Bishop Aldhelm’s Church of England Primary School

About Bishop Aldhelm’s Church of England Primary School Browse Features

Bishop Aldhelm’s Church of England Primary School


Name Bishop Aldhelm’s Church of England Primary School
Website http://www.bishopaldhelms.poole.sch.uk
Inspections
Ofsted Inspections
Address Winston Avenue, Branksome, Poole, BH12 1PG
Phone Number 01202715100
Type Academy
Age Range 3-11
Religious Character Church of England
Gender Mixed
Number of Pupils 613 (48.5% boys 51.5% girls)
Number of Pupils per Teacher 22.3
Academy Sponsor Hamwic Education Trust
Local Authority Bournemouth, Christchurch and Poole
Percentage Free School Meals 16.5%
Percentage English is Not First Language 20.1%
Persistent Absence 7.7%
Pupils with SEN Support 12.2%%
Catchment Area Indicator Available Yes
Last Distance Offered Available No
Highlights from Latest Inspection

Information about this school

The school is about twice the size of the average primary school. The majority of pupils are White British. Around 10% of pupils, half the national average, come from a range of minority ethnic groups.

About 7% of pupils have English as an additional language, which is about average. Very few pupils are at the early stages of learning English. The proportion of disadvantaged pupils, for whom the school receives additional funding through the pupil premium, is below average.

The pupil premium provides additional funding for pupils who are known to be eligible for free school meals and for children who are looked after. The proportion of disabled pupils and those who have special educational needs is broadly average. These needs relate mainly to speech, language and communication or moderate learning difficulties.

Children in the early years attend full time in one of three Reception classes. The school meets the government’s current floor standards, which set the minimum expectations for pupils’ attainment and progress, at the end of Year 6. The school runs breakfast and after-school clubs in a separate building within the school grounds, known as the ‘Lookout Club’.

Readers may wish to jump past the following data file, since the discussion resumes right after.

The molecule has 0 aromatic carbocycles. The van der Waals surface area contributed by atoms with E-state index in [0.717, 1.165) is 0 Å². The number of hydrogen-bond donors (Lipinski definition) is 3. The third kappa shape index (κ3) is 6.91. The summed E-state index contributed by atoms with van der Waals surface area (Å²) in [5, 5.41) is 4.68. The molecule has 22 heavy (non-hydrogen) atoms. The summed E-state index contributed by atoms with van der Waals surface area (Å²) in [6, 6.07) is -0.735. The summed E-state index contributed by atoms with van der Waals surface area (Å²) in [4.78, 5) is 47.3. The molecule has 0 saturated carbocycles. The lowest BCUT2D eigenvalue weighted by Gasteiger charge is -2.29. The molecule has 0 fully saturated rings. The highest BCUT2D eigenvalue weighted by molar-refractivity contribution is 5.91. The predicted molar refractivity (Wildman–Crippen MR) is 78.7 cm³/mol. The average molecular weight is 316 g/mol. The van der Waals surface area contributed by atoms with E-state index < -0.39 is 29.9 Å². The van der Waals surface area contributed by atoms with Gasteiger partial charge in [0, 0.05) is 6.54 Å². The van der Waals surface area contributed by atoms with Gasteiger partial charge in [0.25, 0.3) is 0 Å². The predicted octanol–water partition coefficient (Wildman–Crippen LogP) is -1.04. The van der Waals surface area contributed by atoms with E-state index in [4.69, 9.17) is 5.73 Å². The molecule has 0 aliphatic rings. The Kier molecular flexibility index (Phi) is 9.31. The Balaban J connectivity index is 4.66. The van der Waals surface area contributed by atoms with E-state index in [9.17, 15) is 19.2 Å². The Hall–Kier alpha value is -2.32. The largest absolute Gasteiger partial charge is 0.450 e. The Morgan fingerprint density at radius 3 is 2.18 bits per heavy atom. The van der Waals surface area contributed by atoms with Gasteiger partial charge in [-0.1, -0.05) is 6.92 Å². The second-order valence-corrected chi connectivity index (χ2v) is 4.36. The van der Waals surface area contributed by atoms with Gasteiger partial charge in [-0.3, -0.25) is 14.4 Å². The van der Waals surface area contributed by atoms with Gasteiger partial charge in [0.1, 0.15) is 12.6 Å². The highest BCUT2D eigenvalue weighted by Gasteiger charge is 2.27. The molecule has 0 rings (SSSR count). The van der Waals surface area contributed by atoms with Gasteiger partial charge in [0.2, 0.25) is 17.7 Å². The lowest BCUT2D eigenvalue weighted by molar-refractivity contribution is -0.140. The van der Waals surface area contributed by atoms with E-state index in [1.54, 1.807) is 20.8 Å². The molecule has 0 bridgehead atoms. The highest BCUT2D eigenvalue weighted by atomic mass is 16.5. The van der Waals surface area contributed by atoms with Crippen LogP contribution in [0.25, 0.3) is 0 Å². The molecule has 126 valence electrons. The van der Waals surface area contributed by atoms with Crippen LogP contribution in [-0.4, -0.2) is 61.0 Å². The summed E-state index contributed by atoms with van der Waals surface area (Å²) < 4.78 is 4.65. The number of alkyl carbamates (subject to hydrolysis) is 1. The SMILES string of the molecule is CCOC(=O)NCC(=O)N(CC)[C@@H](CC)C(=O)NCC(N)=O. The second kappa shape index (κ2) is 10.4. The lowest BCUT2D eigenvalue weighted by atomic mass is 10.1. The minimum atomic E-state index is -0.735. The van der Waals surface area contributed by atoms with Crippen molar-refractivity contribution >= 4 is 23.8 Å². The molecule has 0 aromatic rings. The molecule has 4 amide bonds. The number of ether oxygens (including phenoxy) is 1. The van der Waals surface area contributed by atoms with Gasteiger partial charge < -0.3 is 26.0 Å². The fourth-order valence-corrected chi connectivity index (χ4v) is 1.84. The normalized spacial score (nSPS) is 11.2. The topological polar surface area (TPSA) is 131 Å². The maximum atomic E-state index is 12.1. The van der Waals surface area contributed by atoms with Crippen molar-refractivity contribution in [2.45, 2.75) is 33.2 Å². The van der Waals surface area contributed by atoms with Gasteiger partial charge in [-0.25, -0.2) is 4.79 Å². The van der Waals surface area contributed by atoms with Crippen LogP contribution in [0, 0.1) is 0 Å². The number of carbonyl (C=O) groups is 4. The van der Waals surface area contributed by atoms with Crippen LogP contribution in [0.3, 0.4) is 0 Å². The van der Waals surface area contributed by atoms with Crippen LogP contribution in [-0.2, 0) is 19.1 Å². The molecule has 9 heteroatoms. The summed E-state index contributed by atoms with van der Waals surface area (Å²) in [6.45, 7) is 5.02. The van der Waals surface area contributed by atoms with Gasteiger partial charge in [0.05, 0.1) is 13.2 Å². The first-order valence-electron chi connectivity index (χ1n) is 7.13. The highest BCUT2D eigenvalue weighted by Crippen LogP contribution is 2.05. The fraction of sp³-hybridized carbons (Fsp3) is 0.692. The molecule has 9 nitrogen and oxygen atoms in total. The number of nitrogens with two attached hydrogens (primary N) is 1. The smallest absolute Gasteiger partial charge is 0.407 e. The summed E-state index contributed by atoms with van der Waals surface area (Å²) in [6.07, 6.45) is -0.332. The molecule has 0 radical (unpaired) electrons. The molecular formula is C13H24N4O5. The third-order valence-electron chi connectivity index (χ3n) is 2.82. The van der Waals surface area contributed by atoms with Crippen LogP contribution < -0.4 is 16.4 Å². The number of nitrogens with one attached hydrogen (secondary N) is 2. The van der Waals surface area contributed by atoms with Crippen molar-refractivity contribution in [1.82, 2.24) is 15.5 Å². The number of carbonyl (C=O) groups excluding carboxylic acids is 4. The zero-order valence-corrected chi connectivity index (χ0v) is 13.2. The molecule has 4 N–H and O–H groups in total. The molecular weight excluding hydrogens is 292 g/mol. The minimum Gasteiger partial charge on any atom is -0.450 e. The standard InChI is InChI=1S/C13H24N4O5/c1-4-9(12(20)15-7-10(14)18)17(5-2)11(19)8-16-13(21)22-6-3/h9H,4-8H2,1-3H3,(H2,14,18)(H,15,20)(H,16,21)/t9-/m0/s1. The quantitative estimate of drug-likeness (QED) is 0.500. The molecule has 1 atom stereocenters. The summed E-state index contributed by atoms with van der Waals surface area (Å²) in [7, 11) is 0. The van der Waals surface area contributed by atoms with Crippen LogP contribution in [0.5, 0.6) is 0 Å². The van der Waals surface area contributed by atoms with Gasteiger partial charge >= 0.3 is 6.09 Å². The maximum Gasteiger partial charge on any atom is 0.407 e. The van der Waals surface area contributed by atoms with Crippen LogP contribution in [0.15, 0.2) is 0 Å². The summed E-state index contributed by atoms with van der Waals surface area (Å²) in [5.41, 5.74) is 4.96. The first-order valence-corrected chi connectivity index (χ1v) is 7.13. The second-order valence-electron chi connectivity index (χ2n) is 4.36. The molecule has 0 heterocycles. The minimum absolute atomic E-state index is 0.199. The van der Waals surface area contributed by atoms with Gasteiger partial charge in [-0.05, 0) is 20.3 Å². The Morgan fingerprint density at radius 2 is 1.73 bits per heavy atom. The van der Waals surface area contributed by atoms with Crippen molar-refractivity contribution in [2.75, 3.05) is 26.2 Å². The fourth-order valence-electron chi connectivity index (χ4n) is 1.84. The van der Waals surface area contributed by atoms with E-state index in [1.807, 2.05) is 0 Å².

The school does not use any alternative provision.

Summary of key findings for parents and pupils

This is a good school The headteacher leads the school extremely well. He is ably supported by a skilful deputy headteacher and a strong team of thoughtful and determined senior leaders and governors.

All staff are highly committed to ensuring all pupils do as well as they can. Following a recent dip in standards that were due in large part to circumstances beyond the control of the school, leaders have worked ceaselessly to improve the quality of teaching and raise pupils’ achievement. Throughout the school, all groups of pupils, including those who are disadvantaged, are making good progress in reading, writing and mathematics.

Teachers plan lessons carefully to engage, challenge and motivate pupils. Excellent relationships between staff and pupils underpin teaching and learning. Teachers know their pupils well and set tasks that build on what they already know.

Pupils behave extremely well and are keen to learn. They are unfailingly polite and enthusiastic. Pupils’ positive attitudes owe much to the school’s harmonious atmosphere, where the school’s core values of fairness, respect and tolerance are evident at every turn.

The school works very successfully to ensure pupils are kept safe and feel safe. Parents have every confidence that their children are happy in school and cared for well. Effective teaching in the early years means children get off to a good start.

Staff promote their personal and social development very successfully. Children soon settle in and their positive attitudes make a strong contribution to their learning and progress. Governors know the school very well.

They provide good support and challenge to the leadership team. It is not yet an outstanding school because : There are are some weaknesses in teachers’ use of questioning and marking, and in how they set pupils targets for improvement. There are missed opportunities for children in the early years to develop their communication skills, be imaginative, explore materials and find out about the natural world when learning in the outdoor areas.